Merrimack currently has six oncology therapeutics in clinical development, multiple product candidates in preclinical development and an active Systems Biology-driven discovery effort.
Merrimack is applying its novel diagnostics and therapeutics in the clinic through the development of regimens for specific tumor types. These regimens couple diagnostic and therapeutic combinations that are targeted to improve patient outcomes. Click below to learn more about our regimens.
Browse our library to explore published research papers, clincal data, conference presentations and featured scientific news and events related to Merrimack.
MM-121/SAR256212 is a fully human monocolonal antibody that targets the HER3 receptor. Merrimack’s Network Biology approach identified HER3 as a critical tumorigenic node in several types of cancer.
MM-111 is a first-in-class bispecific antibody that has been shown in preclinical studies to bind with both specificity and avidity to HER2 and HER3 expressing tumor cells. The HER2 arm is responsible for initial tumor cell targeting and docking, while the therapeutic HER3 arm is designed to block heregulin-induced cell signaling.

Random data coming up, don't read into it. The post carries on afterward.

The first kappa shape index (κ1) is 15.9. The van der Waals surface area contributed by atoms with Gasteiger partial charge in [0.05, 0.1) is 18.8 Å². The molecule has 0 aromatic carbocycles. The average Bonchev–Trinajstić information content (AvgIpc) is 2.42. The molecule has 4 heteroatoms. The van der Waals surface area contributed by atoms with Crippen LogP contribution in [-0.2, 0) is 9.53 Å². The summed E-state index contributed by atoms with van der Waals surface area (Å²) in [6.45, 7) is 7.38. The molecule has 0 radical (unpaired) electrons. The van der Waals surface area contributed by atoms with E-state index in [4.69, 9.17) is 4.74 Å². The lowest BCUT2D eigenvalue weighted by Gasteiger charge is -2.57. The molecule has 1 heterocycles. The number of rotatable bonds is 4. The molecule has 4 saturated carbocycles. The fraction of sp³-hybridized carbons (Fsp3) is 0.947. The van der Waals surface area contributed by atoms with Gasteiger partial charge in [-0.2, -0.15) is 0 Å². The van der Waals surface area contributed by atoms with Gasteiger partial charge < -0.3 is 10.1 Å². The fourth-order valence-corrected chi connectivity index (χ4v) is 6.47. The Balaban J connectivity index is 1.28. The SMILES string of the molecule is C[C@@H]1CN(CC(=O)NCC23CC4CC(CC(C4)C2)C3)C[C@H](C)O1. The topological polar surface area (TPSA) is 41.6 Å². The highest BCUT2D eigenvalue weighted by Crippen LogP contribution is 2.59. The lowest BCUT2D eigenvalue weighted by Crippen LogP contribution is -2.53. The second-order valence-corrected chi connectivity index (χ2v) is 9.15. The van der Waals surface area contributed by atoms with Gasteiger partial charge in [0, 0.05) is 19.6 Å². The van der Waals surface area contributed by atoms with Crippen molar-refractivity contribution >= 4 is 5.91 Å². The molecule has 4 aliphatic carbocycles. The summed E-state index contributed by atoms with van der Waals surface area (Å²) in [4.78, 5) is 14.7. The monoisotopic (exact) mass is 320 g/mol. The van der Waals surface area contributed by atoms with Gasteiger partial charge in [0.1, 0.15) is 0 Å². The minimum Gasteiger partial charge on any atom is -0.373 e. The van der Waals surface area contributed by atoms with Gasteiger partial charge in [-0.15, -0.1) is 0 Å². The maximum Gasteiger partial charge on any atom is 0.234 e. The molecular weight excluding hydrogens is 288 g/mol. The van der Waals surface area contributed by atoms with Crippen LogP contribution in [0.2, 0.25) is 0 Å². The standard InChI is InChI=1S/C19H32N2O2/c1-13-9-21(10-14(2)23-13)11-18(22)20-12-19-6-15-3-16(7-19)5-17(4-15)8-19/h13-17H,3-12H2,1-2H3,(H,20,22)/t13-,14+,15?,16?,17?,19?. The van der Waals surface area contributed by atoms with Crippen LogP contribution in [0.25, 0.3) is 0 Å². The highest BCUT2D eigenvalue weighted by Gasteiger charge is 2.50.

MM-151 is an oligoclonal therapeutic consisting of a mixture of three fully human monocolonal antibodies designed to bind and inhibit signaling of the Epidermal Growth Factor Receptor (EGFR).
MM-141 is a monoclonal antibody that acts as a tetravalent inhibitor of PI3K/AKT/mTOR, which is a major pro-survival pathway tumor cells use as a resistance mechanism to anti-cancer therapies.
MM-131 is currently in preclinical development.
MM-398 is a nanotherapeutic consisting of the chemotherapuetic irinotecan, encapsulated in a liposomal sphere. MM-398 is designed to rely on the natural blood flow of the tumor to direct the therapy directly to the site of the cancer and minimize exposure to non-target cells.
MM-302 is a HER2-targeted nanotherapeutic consisting of the chemotherapeutic doxorubicin, encapsulated in a liposomal sphere. Doxorubicin has been a standard therapy for the treatment of breast cancer for more than 30 years.
MM-310 is currently in preclinical development.